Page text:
cause, or on account of their relationship to Blake, 16 Ind. 160 ; Leonard v. Villars, 23 Ill.

either party, or where the judge may have

been employed in or decided the cause in the 377. The judgment of Chanceller Kent has

inferior courts.” In Buford v. Commonrecently been criticised in New York, but it has

wealth, decided on the 9th inst. the meaning been affirmed by a majority of the Court of

of the phrase, "on account of interest in Appeals, after full discussion. Young v. Hill,

the event of the cause,” was considered-the 37 N. Y. 162. In New Hampshire, a different

defendant having been convicted in the court conclusion was reached, at an early day.

below of the murder of Judge Elliott, at the Pierce v. Rowe, 1 N. H. 197; and this case

time of his death an associate justice of the has been followed in some States. Austin v.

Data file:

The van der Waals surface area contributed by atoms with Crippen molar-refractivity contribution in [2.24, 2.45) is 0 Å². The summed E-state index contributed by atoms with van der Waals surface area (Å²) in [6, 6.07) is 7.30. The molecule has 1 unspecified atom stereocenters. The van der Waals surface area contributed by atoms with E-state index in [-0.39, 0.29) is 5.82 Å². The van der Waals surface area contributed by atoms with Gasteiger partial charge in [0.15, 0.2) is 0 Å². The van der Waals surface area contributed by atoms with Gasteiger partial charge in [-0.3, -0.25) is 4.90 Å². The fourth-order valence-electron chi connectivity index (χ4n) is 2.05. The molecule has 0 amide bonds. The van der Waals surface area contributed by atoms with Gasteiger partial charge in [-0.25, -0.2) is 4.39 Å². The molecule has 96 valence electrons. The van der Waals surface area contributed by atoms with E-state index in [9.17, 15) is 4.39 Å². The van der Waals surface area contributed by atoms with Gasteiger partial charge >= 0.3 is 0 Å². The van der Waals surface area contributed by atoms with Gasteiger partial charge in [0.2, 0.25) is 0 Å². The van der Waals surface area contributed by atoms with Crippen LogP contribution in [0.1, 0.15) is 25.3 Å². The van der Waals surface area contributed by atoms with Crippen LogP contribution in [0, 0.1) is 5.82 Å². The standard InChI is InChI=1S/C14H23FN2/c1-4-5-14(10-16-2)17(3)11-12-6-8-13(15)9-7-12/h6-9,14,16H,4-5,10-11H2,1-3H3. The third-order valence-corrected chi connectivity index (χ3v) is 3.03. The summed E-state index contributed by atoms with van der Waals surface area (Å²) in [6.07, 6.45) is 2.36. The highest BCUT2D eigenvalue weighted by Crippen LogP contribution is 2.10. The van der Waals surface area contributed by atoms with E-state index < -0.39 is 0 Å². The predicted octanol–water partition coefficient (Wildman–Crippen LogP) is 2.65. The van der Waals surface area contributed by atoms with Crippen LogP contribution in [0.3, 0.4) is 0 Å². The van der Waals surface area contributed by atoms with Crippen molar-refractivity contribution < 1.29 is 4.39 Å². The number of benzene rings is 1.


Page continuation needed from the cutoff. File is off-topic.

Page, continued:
Court of Appeals. The pretext for the murder Imus, 23 Vt. 286 ; Preston v. Walker, 26 Ia.

was an opinion delivered by the Court of Ap205; Lewis v. Paschal, 37 Tex. 315; Bledso

peals in a case in which Buford was a party. . v. Nixon, 69 N. C. 89 ; and it is not disputed Judges Cofer and Hines, two of the judges anywhere that after the interest has accrued

now on the bench, concurred with Judge Ela valid promise may be made to pay interest

liott in the opinion rendered, and the chief upon it. Camp v. Bates, 11 Conn. 387; Wil justice, having decided the case in the court cox v. Howland, 23 Pick. 167; Stewart v. below, was rendered incompetent to try the Petree, 55 N. Y. 620. That coupons attached case in this court, by an express constitutional to negotiable paper may draw interest after